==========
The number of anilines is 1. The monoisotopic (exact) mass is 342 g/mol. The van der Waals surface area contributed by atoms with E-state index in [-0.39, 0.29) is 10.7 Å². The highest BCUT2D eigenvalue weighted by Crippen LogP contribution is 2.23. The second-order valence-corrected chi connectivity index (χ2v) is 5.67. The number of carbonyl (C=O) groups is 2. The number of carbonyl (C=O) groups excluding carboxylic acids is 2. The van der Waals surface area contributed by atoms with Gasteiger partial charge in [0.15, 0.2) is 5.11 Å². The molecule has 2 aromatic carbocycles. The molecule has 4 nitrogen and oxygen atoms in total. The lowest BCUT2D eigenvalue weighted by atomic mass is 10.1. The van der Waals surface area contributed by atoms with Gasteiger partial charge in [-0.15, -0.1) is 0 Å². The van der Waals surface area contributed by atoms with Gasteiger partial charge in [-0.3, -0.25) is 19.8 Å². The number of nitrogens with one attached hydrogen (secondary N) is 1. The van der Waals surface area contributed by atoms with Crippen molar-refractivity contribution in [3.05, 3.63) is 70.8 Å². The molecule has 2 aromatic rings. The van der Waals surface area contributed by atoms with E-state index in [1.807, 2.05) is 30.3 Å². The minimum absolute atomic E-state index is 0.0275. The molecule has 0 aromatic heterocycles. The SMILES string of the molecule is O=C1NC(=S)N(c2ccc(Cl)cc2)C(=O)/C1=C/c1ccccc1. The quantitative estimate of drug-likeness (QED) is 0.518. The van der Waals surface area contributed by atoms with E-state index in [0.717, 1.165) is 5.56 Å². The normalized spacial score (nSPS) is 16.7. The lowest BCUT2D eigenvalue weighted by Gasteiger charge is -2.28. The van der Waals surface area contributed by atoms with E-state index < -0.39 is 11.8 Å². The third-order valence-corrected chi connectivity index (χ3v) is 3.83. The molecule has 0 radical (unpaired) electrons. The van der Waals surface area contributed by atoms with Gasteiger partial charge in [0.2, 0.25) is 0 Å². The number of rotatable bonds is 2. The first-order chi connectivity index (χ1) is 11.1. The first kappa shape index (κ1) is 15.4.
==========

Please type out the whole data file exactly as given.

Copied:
The number of anilines is 1. The monoisotopic (exact) mass is 342 g/mol. The van der Waals surface area contributed by atoms with E-state index in [-0.39, 0.29) is 10.7 Å². The highest BCUT2D eigenvalue weighted by Crippen LogP contribution is 2.23. The second-order valence-corrected chi connectivity index (χ2v) is 5.67. The number of carbonyl (C=O) groups is 2. The number of carbonyl (C=O) groups excluding carboxylic acids is 2. The van der Waals surface area contributed by atoms with Gasteiger partial charge in [0.15, 0.2) is 5.11 Å². The molecule has 2 aromatic carbocycles. The molecule has 4 nitrogen and oxygen atoms in total. The lowest BCUT2D eigenvalue weighted by atomic mass is 10.1. The van der Waals surface area contributed by atoms with Gasteiger partial charge in [-0.15, -0.1) is 0 Å². The van der Waals surface area contributed by atoms with Gasteiger partial charge in [-0.3, -0.25) is 19.8 Å². The number of nitrogens with one attached hydrogen (secondary N) is 1. The van der Waals surface area contributed by atoms with Crippen molar-refractivity contribution in [3.05, 3.63) is 70.8 Å². The molecule has 2 aromatic rings. The van der Waals surface area contributed by atoms with E-state index in [1.807, 2.05) is 30.3 Å². The minimum absolute atomic E-state index is 0.0275. The molecule has 0 aromatic heterocycles. The SMILES string of the molecule is O=C1NC(=S)N(c2ccc(Cl)cc2)C(=O)/C1=C/c1ccccc1. The quantitative estimate of drug-likeness (QED) is 0.518. The van der Waals surface area contributed by atoms with E-state index in [0.717, 1.165) is 5.56 Å². The normalized spacial score (nSPS) is 16.7. The lowest BCUT2D eigenvalue weighted by Gasteiger charge is -2.28. The van der Waals surface area contributed by atoms with E-state index < -0.39 is 11.8 Å². The third-order valence-corrected chi connectivity index (χ3v) is 3.83. The molecule has 0 radical (unpaired) electrons. The van der Waals surface area contributed by atoms with Gasteiger partial charge in [0.2, 0.25) is 0 Å². The number of rotatable bonds is 2. The first-order chi connectivity index (χ1) is 11.1. The first kappa shape index (κ1) is 15.4.